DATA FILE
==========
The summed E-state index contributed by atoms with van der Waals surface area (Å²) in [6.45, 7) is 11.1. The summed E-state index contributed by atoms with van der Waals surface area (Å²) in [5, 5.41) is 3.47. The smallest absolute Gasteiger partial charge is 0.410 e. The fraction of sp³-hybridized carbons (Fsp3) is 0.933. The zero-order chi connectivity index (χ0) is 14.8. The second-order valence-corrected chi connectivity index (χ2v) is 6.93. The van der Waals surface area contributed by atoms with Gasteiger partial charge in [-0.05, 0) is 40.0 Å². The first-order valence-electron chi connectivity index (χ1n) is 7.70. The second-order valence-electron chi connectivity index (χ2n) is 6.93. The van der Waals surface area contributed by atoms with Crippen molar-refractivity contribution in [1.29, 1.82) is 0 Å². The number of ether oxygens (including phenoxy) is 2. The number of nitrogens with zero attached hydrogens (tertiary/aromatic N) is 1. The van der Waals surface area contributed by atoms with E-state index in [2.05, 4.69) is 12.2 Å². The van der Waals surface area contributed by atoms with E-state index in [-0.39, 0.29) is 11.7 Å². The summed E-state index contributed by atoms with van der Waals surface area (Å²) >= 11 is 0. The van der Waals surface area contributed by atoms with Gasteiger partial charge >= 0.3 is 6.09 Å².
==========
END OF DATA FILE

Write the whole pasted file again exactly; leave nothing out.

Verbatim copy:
The summed E-state index contributed by atoms with van der Waals surface area (Å²) in [6.45, 7) is 11.1. The summed E-state index contributed by atoms with van der Waals surface area (Å²) in [5, 5.41) is 3.47. The smallest absolute Gasteiger partial charge is 0.410 e. The fraction of sp³-hybridized carbons (Fsp3) is 0.933. The zero-order chi connectivity index (χ0) is 14.8. The second-order valence-corrected chi connectivity index (χ2v) is 6.93. The van der Waals surface area contributed by atoms with Gasteiger partial charge in [-0.05, 0) is 40.0 Å². The first-order valence-electron chi connectivity index (χ1n) is 7.70. The second-order valence-electron chi connectivity index (χ2n) is 6.93. The van der Waals surface area contributed by atoms with Crippen molar-refractivity contribution in [1.29, 1.82) is 0 Å². The number of ether oxygens (including phenoxy) is 2. The number of nitrogens with zero attached hydrogens (tertiary/aromatic N) is 1. The van der Waals surface area contributed by atoms with E-state index in [2.05, 4.69) is 12.2 Å². The van der Waals surface area contributed by atoms with E-state index in [-0.39, 0.29) is 11.7 Å². The summed E-state index contributed by atoms with van der Waals surface area (Å²) >= 11 is 0. The van der Waals surface area contributed by atoms with Gasteiger partial charge >= 0.3 is 6.09 Å².